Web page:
FEB 27, 2018 05:02 PM PST

Meet the Ship That Flips 90º to Study the Ocean


Most ships are designed to lay flat on the ocean's surface, but FLIP does just the opposite.

FLIP, also known as the Floating Instrument Platform, is an engineless ship that gets tugged out to the ocean by another boat. It was initially built for the United States Navy in the 60's to study submarine warfare, but it gets used for scientific ocean research in modern times.

FLIP measures about 355 feet in length, but you won't see all that ship when it's in the middle of conducting scientific research. The ship gets its name from how it flips a full 90º until sitting vertically in the ocean. While in this mode, at least 300 feet of the vessel hides underneath the ocean's surface.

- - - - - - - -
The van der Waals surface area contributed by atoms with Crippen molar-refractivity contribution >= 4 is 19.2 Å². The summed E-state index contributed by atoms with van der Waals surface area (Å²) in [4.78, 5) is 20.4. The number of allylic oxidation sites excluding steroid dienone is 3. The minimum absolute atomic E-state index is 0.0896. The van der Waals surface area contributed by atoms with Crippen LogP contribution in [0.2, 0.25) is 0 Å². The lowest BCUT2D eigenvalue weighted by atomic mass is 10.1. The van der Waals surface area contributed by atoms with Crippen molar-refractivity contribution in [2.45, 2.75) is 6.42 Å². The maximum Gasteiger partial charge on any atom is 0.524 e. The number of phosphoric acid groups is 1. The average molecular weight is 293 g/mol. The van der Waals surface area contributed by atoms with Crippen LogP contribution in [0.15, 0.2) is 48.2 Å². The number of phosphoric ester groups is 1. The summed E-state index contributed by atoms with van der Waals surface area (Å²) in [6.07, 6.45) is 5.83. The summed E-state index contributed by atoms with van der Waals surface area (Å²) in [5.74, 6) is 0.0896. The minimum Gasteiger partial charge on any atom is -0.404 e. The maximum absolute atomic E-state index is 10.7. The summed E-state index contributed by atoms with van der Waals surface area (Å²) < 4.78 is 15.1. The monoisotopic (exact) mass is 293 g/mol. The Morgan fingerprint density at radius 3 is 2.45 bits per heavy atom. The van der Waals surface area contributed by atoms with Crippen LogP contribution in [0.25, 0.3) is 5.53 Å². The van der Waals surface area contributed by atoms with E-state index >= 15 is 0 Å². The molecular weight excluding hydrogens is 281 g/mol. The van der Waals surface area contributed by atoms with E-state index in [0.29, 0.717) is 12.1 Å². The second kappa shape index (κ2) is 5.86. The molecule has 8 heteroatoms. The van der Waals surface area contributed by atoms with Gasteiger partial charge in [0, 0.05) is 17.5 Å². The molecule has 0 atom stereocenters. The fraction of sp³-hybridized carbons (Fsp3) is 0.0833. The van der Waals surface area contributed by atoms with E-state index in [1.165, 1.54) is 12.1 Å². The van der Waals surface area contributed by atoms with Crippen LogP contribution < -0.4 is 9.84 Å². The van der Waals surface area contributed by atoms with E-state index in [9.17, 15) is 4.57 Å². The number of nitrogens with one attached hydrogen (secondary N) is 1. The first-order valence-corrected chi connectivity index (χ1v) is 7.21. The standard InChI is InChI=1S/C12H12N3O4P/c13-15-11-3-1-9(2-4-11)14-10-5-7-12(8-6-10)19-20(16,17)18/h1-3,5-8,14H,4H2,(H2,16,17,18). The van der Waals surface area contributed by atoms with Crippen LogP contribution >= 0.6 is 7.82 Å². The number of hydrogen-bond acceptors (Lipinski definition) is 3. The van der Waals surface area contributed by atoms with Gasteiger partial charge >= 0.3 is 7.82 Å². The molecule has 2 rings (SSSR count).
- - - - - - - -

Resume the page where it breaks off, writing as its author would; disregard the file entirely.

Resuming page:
So what's the point of it all? This vertical positioning allows FLIP to stretch deep beneath the ocean's surface, where its sensors work together as an oceanic probe. With it, we can study marine animals and ocean movements during storms, among other things.

About the Author
  • Fascinated by scientific discoveries and media, Anthony found his way here at LabRoots, where he would be able to dabble in the two. Anthony is a technology junkie that has vast experience in computer systems and automobile mechanics, as opposite as those sound.
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